It has also been recommended that expert trademark counsel be involved in the policy-making process for websites. For instance, Amazon specifically has an anti-counterfeiting policy[8] in place to ensure that authentic products are sold on their website. According to this policy, if counterfeit products are sold through Amazon, they have the right to immediately suspend or terminate selling privileges or return, dispose of, or destroy inventory. Similarly, other websites should also put such policies in place to combat the sale of counterfeit products online.

Apart from e-commerce websites, even social networking websites need similar policies where the promotion of counterfeit products could lead to cancellation of the account. Brands have urged that social media websites consider “wetting advertisers” for online shopping. Sponsored advertisements need special attention and care should be taken in this area to ensure that not all types of goods are easily promoted without any consequences.

Amazon Brand Registry

In its pursuit to minimize counterfeiting on its virtual market, amazon introduced the “Amazon Brand Registry”. The same essentially allows registered brand owners access to enhanced marketing and reporting tools and gives them more control over listed branded products on Amazon. The prerequisite for being a part of the registry is to have a “registered and active text or image-based trademark”[9].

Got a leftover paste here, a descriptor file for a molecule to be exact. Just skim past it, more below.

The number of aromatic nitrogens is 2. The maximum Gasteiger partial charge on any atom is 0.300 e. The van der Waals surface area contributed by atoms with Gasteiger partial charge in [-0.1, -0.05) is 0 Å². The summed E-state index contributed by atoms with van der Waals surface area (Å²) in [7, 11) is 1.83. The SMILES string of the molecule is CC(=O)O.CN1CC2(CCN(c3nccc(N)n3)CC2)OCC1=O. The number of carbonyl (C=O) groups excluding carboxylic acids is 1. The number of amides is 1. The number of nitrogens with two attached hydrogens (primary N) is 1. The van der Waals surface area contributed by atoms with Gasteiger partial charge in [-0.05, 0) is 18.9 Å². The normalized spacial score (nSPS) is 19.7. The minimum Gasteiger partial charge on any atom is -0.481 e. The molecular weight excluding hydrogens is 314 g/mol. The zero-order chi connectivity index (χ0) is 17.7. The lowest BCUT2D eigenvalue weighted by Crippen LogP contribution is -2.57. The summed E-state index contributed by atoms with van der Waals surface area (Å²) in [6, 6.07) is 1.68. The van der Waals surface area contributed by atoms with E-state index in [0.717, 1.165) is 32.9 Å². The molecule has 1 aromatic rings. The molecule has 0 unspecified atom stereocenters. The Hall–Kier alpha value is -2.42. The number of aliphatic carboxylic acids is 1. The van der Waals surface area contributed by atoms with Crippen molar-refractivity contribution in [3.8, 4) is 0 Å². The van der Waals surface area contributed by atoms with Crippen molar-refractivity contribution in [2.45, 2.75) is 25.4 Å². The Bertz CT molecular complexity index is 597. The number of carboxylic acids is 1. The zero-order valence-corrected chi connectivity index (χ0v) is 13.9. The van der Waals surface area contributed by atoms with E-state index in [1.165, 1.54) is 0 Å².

Some of the benefits of registering a trademark with Amazon Brand Registry include:


· It allows sellers to list their products with the brand name using Amazon-issued product IDs [Global Catalog Identifier (GCID)] without buying standard product identifiers such as UPCs or EANs.


· Enhanced control over brand content, product detail pages such as titles, descriptions, details, images and other attributes which maximize chances to best represent the products online under seller’s ownership.


· Speedier removal of hijackers and counterfeit products.


· Tools to search for infringing brand name/trademark and thereby prevent intellectual property rights violations.


U.S Legislation

It is also worth noting that there is a Bill in the U.S Parliament which could make e-commerce companies liable for counterfeits sold on their platforms[10]. The Shop Safe Act of 2020[11] outlines a series of steps that e-commerce platforms must take in order to prevent the sale of counterfeit products by third-party sellers on their websites. A failure to take these measures may make them liable for infringement. Such legislative initiatives around the world would certainly help curb the sales of counterfeit goods online.


The Position in India

With the exponential growth of online shopping in India, India needs a robust plan to curb the sale of counterfeit products online and their promotion on social media. The Department of Industrial Policy and Promotion (DIPP) and the Consumer Affairs Ministry have recognized this issue and have made attempts to address it.